UNITED NATIONS, UNITED STATES — UN Secretary-General Antonio Guterres on Wednesday told world leaders the climate crisis had “opened the gates to hell” during a summit where leading polluters China and the United States were conspicuously absent.
The talks were partly overshadowed by an announcement from Britain — also not present — that it was rolling back policies that would help it achieve its net-zero goal.
Despite increasing extreme weather events and record-shattering global temperatures, greenhouse gas emissions continue to rise and fossil fuels remain subsidized to the tune of US$7 trillion annually.
Guterres had billed the “Climate Ambition Summit” as a “no-nonsense” forum, making clear that only leaders who had made concrete plans to achieve net-zero greenhouse emissions would be invited.
In his opening address, he evoked 2023’s “horrendous heat” and “historic fires,” but stressed: “We can still limit the rise in global temperature to 1.5 degrees,” referring to the target seen as needed to avoid long-term climate catastrophe.
“Humanity has opened the gates to hell,” Guterres warned.
After receiving more than 100 applications to take part, the UN released a list of 41 speakers which did not include China, the United States, the United Kingdom, Japan or India.
Several major leaders didn’t bother making the trip to New York for this year’s UN General Assembly, including President Xi Jinping of China and Prime Minister Rishi Sunak from the United Kingdom.
Sunak also chose Wednesday to announce he was adopting a more “pragmatic” approach to achieving net-zero carbon emissions by 2050, including pushing back a ban on the sale of cars fully run on fossil fuels and easing energy efficiency targets for rental properties.
The moves come as Sunak’s Conservative Party is trailing in the polls behind the Labour opposition amid a cost-of-living crisis.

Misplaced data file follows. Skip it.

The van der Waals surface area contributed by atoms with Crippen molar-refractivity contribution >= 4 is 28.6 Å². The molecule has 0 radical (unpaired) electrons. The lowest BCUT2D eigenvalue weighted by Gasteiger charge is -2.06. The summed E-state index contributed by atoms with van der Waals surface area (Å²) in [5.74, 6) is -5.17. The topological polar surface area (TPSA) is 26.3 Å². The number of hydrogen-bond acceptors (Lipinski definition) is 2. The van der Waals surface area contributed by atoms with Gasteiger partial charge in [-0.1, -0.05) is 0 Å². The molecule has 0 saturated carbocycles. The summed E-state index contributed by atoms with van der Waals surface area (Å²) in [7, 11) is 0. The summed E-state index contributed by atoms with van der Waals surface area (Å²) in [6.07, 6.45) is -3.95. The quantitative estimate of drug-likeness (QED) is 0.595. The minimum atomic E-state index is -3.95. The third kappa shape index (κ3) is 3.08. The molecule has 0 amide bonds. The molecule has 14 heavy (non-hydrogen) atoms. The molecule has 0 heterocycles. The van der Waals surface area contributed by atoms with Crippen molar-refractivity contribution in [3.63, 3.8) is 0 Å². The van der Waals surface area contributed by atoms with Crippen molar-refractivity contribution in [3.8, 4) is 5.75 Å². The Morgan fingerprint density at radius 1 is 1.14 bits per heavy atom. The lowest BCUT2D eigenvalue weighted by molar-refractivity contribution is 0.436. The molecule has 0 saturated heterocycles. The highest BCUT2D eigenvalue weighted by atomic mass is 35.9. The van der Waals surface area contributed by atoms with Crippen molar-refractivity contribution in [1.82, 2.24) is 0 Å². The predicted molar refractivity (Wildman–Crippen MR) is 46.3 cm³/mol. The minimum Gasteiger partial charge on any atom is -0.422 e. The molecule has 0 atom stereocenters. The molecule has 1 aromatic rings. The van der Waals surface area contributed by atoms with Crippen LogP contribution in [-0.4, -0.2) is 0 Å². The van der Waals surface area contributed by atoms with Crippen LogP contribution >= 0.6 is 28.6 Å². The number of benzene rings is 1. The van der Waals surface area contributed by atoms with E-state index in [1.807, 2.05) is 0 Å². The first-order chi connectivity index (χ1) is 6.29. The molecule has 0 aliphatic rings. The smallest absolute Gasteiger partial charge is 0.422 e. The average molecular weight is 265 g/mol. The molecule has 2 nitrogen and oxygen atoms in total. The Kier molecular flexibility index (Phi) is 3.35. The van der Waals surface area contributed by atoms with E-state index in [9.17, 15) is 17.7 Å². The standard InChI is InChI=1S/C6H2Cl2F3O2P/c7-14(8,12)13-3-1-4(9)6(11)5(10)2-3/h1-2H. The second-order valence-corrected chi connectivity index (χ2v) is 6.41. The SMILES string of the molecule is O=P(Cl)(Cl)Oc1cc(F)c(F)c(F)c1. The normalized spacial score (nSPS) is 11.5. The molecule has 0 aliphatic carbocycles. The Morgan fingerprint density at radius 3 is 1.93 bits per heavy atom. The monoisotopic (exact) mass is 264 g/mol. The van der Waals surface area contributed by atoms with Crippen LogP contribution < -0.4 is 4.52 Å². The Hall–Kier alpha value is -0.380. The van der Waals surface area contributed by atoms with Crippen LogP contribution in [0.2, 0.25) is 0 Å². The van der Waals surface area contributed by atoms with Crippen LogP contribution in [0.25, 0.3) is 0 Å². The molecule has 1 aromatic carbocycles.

US President Joe Biden, who addressed the General Assembly on Tuesday, sent his climate envoy John Kerry to the meeting — although Kerry wasn’t permitted to speak in the high-level segment.
Catherine Abreu, executive director of nonprofit Destination Zero, said it was “perhaps a good-news story that we see Biden not being given a speaking slot at the summit” because the United States is aggressively expanding fossil fuel projects even as it makes historic investments in renewables.
Anger is building among climate activists, particularly younger people, who turned out in tens of thousands last weekend for the “March to End Fossil Fuels” in New York.
There were some bright spots.
German Chancellor Olaf Scholz touted his country’s 2 billion euro ($2.1 billion) commitment to a fund that finances climate action in developing countries, while Brazil said it would reach zero deforestation of the Amazon by 2030 — a major reversal from the policies of former president Jair Bolsonaro.
“The small steps countries offered are welcome, but they’re like trying to put out an inferno with a leaking hose,” said David Waskow of the World Resources Institute, adding: “Far too many key players didn’t touch the accelerator.”
The issue of money has long plagued climate action. Advanced economies, responsible for the lion’s share of historic emissions, vowed in 2009 to channel $100 billion annually to less developed countries by the year 2020 — a promise that remains unfulfilled.
Meanwhile, a “loss and damage” fund to assist nations most impacted by the effects of climate change has still not been operationalized.
Kenyan President William Ruto called for a universal tax on the fossil fuel trade to plug the fiscal gap, adding: “Neither Africa nor the developing world stands in need for charity or handout… What we need is fairness.”
And Prime Minister Mia Mottley of Barbados urged the world to take the climate crisis and the financing required to solve it as seriously as the Ukraine conflict.
How quickly to purge the global economy of oil, gas and coal will be hotly contested at the two-week COP28 talks in Dubai starting in late November, with nearly 200 nations taking part.
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